There are mountains of toys on the market, advertised to help your baby’s learning, development, curiosity, mobility and so much more. However, there is such a thing as too much choice and how do you know that the toy will be enjoyed by your little one before handing over your money?
Why not take it back to basics and put together your own ‘Treasure Basket’ for your baby?
The concept was conceived and put into practise by Elinor Goldschmied after the Second World War. Treasure Baskets are created for young children, who are not yet mobile, to explore a variety of natural, household object at their own pace and in their own time.
You may have already observed your baby’s interest in every day items, such as the contents of your bag, the remote control, kitchen items…anything that you would prefer their little hands not getting hold of usually!
These items have two key elements that ensure they are of interest to your child:
You can put together your little ones Treasure Basket with everyday items from around your home, so it is the perfect activity to put together during this time when we are encouraged to stay at home.
The basket – as your child is not yet moving, you will need to sit them next to the basket to explore what is inside. So, the best style of basket is one with low sides and a wide base that will not tip if they lean onto it to reach inside. Your basket can be wire framed or traditional, whatever you have around the house as long as it is not plastic.
Your basket should consist of a range of non-toy objects, made up of natural material – no plastic! Try to find different textures and make sure the objects do not have any shape edges.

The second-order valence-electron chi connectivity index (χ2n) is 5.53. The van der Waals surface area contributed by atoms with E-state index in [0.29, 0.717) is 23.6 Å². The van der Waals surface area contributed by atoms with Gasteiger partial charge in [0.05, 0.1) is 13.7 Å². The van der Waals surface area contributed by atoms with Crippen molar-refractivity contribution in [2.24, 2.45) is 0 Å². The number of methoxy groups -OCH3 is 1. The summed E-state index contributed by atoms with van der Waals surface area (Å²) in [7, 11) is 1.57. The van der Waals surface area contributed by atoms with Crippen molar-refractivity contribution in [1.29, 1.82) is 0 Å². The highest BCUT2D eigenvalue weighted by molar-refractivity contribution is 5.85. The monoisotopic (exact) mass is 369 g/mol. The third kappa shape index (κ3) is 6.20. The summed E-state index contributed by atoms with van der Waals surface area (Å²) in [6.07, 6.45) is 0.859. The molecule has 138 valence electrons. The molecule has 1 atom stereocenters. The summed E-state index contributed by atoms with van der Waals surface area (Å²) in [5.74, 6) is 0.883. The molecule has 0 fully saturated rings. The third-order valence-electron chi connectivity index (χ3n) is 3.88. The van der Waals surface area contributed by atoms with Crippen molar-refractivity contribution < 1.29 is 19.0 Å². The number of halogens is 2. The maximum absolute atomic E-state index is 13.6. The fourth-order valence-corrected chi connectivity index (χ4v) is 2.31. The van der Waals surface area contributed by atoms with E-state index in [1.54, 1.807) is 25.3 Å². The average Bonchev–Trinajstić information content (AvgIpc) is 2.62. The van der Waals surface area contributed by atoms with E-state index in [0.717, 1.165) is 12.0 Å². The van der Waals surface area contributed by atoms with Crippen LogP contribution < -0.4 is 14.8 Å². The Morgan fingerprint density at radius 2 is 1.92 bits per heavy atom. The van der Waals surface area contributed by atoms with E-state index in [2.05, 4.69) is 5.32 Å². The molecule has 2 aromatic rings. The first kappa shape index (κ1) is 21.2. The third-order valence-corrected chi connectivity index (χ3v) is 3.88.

Kitchen utensils – you can find a range of treasure in your kitchen draws, such as spoons and strainers.
Brushes – a range of different brushes are a great addition to your basket. Including, cosmetic brushes, paint brushes, tooth brushes or even feathers. Make sure all brushes are clean or new as children explore with their mouths.
Spherical objects – children love balls of different kinds, from tennis balls to mirrored or decorative balls. Just make sure they do not pose a choking hazard.
Filling and emptying – find a range of small boxes or tins that your baby can fill and empty with other objects. This will also help them understand weights and problem solving.
Strings – as your little one examines their treasures under close observation from you, this is a great opportunity for them to look at items such as ribbons, plug and chain or key chains. These items should not be given to a child without the observation of an adult as they pose a strangulation risk.
Sounds – your treasures should encourage your child to use all their senses. So, make sure include small musical instruments such as bells, whistles and maracas for your child to explore sounds.
Scents – simple and natural scents, such as herbs and lavender in pouches for child to explore their sense of smell. Make sure to keep the scents natural, avoiding perfumes as these can irritate your child’s skin or eyes.
Your Treasure Basket should be full of items for your child to explore. So, try to find at least one or two items from each section. Now for the fun part!
Once your Treasure Basket is ready to go, put it on the floor with plenty of space around. Sit you child side onto the basket so they can easily reach in and explore the objects in their own time and at their own pace.
Make sure to observe your child at all times to ensure they are safe whilst interacting with the objects. However, position yourself away from the activity itself to all ow your child the freedom and independence whilst exploring their senses.
At nursery, we have up to four babies around the Treasure Basket to explore together. You can do this at home too as long as all the children are not yet mobile.
Once your child has appeared to lose interest in the Treasure Basket, put it away and out of reach. Then re-introduce it another day. You can do this over and over again as your little one will find different objects interesting at different times.